Not that my mornings are calm.
My window faces the East, and so I am greeted by the Sun’s rays every morning. This would be wondrous if I could actually see the Sun peek over the horizon of the East Sea (unless you are feeling contrary, in which case it is the Sea of Japan) from atop my hill, but instead a sea of skyscrapers delays the Sun’s appearance, allowing it to get fully dressed for the day as if he were a performer getting into position behind the curtains. If you got lost the simile, the skyscrapers are curtains. But regardless, I get to see the Sun in all his glory without that pesky making-up and costuming business. His glory is bright and intrusive.
The school provided me with curtains. They are white like snow and allow me to view the Sun’s intrusiveness through their fibers as through a glass darkly. That is, very brightly.
In addition to my automatic lighting system, I am greeted each daily by matutinal thunder. It is my students daily, ritualistic obligation to wake me in this way. Loose lines form on the dirt yard, the students’ eyes bleary, but alert for the coming litany. The combination physical educator and dormitory supervisor descends from on high and nods to his chief officiant, the student body president. A call to attention, a call to at ease, a call to attention again, a bow to the educating supervisor to show respect for authority, a bow to the flag to show respect for blood shed, a bow to North and South and West and all directions in between (except East) to show respect for one’s own family (because few here would unabashedly admit to coming from an island nation of dwarves and monkeys), and then it begins. Its lyrics are eight words—hana, dul, set, net, tass, yass, ilgob, yadolb—with claps—hana, dul, set, net—and arm motions accompanying—tass, yass, ilgob, yadolb. Their bodies stretch lazily, their blood flows more quickly, their minds sharpen considerably, and then the run begins. There is a light padding of feet as athletic shoes—and sometimes slippers for those who were late getting up—hit the dirt, one footfall indistinguishable from the next eighty-nine. And then, the thunder, as they come around to the newly paved basketball court—a blessing because trying to stop and go on dirt is a sin, and a curse because as their feet hit the green painted concrete, they begin to run in unison. The monsoon season has long ago passed Korea by, thank the Heavens, but every morning in my initial haze I wake to think that it is raining despite the brightness of the light streaming through my window. Their feet pound to the rhythm of hana, hana, hana, hana. I am fully awake.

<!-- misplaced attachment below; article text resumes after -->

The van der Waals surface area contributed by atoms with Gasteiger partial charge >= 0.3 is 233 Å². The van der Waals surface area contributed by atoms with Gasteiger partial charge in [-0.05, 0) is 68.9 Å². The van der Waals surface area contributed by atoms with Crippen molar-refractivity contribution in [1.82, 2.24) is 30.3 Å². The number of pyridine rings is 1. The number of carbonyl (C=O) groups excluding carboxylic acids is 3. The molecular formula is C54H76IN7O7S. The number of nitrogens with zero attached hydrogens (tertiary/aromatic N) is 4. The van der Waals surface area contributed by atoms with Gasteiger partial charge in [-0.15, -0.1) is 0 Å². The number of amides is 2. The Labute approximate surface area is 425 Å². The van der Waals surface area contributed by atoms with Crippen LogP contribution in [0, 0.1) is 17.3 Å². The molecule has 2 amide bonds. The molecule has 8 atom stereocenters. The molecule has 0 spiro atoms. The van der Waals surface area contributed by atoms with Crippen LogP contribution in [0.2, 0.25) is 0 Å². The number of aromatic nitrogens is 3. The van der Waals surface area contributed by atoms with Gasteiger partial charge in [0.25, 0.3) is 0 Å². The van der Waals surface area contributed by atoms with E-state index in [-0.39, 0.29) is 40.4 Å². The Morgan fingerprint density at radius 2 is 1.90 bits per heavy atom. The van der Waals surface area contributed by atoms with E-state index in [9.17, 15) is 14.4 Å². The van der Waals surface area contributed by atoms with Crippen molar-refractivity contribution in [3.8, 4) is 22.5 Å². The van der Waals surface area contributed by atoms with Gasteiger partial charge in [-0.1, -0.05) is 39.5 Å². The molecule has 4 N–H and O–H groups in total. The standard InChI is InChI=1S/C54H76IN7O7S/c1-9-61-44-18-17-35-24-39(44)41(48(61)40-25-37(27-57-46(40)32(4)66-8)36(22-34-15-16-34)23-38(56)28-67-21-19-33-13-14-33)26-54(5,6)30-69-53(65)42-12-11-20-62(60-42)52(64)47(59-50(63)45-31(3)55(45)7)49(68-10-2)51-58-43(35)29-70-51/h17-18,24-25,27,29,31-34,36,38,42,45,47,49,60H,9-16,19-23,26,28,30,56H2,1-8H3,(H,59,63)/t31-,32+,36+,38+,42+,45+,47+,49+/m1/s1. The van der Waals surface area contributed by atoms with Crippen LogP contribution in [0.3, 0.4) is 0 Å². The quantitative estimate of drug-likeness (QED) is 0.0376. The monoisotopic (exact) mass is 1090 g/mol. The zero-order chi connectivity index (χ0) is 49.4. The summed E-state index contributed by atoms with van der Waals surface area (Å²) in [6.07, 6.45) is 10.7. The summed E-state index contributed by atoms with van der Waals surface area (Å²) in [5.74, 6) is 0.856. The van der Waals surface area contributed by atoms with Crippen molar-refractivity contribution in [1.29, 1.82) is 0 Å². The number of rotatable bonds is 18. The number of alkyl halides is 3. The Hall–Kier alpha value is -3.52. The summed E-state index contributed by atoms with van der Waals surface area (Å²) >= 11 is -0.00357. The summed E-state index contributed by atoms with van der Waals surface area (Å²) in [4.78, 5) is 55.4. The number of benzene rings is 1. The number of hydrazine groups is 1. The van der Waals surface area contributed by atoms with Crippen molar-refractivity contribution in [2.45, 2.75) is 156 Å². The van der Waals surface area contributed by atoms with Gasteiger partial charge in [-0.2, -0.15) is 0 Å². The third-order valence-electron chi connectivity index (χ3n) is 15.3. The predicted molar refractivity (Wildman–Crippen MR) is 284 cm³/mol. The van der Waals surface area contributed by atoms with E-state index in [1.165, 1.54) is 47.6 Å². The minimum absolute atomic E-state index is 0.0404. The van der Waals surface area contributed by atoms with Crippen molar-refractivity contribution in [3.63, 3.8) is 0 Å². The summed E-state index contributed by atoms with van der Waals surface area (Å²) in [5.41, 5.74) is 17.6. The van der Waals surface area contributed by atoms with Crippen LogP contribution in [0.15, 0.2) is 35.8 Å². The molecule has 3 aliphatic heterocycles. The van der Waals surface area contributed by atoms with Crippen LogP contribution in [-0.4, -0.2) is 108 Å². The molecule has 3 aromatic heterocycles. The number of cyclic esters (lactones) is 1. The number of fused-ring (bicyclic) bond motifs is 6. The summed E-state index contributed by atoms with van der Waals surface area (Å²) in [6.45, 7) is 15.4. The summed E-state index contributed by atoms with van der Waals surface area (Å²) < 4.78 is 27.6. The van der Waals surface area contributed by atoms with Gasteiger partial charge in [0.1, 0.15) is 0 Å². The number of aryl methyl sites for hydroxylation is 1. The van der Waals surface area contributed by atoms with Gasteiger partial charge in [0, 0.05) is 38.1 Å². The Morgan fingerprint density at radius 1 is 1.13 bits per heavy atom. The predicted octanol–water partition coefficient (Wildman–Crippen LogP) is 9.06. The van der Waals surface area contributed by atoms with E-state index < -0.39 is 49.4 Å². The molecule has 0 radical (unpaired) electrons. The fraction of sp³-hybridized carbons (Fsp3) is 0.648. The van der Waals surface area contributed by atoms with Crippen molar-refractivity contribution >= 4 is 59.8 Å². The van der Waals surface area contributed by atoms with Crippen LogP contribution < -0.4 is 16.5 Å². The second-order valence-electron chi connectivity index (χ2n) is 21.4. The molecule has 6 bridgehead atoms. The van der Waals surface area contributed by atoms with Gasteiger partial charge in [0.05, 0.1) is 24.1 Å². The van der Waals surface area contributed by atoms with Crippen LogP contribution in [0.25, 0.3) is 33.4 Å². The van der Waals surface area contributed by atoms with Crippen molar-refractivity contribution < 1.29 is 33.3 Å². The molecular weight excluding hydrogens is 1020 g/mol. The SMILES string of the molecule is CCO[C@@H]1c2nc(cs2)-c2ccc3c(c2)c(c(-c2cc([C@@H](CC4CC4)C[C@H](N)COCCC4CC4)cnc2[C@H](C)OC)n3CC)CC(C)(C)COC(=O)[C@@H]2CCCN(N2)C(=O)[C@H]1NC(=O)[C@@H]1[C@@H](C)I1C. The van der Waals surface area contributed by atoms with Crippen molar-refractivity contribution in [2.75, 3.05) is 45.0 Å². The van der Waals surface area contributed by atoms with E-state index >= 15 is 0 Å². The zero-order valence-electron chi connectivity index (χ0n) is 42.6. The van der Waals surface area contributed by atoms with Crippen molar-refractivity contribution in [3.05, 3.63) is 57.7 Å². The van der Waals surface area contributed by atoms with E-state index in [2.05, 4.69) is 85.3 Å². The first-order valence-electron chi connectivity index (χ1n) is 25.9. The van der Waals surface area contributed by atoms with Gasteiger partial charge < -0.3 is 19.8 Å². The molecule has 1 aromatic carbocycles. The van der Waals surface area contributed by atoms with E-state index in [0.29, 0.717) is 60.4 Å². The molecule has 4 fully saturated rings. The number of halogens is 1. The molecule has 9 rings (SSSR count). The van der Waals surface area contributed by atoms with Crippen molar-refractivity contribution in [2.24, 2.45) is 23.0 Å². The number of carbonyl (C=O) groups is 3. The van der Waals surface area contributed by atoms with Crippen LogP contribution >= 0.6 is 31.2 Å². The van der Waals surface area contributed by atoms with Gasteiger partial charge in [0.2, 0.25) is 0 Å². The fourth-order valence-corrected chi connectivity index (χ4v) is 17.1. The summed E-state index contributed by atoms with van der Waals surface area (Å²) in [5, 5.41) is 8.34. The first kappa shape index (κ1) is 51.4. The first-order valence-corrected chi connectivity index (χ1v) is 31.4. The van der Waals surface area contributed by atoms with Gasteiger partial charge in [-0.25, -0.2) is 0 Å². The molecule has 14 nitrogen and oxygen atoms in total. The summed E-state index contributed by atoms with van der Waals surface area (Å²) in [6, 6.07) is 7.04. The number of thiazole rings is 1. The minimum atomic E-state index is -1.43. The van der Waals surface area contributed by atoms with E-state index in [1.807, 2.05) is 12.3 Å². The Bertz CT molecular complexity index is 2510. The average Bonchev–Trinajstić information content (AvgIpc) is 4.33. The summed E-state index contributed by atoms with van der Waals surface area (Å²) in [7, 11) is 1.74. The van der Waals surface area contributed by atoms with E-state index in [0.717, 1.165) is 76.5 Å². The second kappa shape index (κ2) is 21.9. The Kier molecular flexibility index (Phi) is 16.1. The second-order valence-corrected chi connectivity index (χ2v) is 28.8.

I can’t help but smile because they are the reason I came back. Every morning at 6:30 am, they remind me that they are still here, minds eager and ready for that 50 minutes of nonsense that is my English class.
My internal clock runs biologically now, like the cavemen of old. I manage without mechanical arms that tick and tock. I disregard displays on digital devices. When a student asks if I am a morning person or an evening person, I laugh. I am an afternoon person. I am most fully alive in the Sun’s glory. His Morning Noise. They have made me so.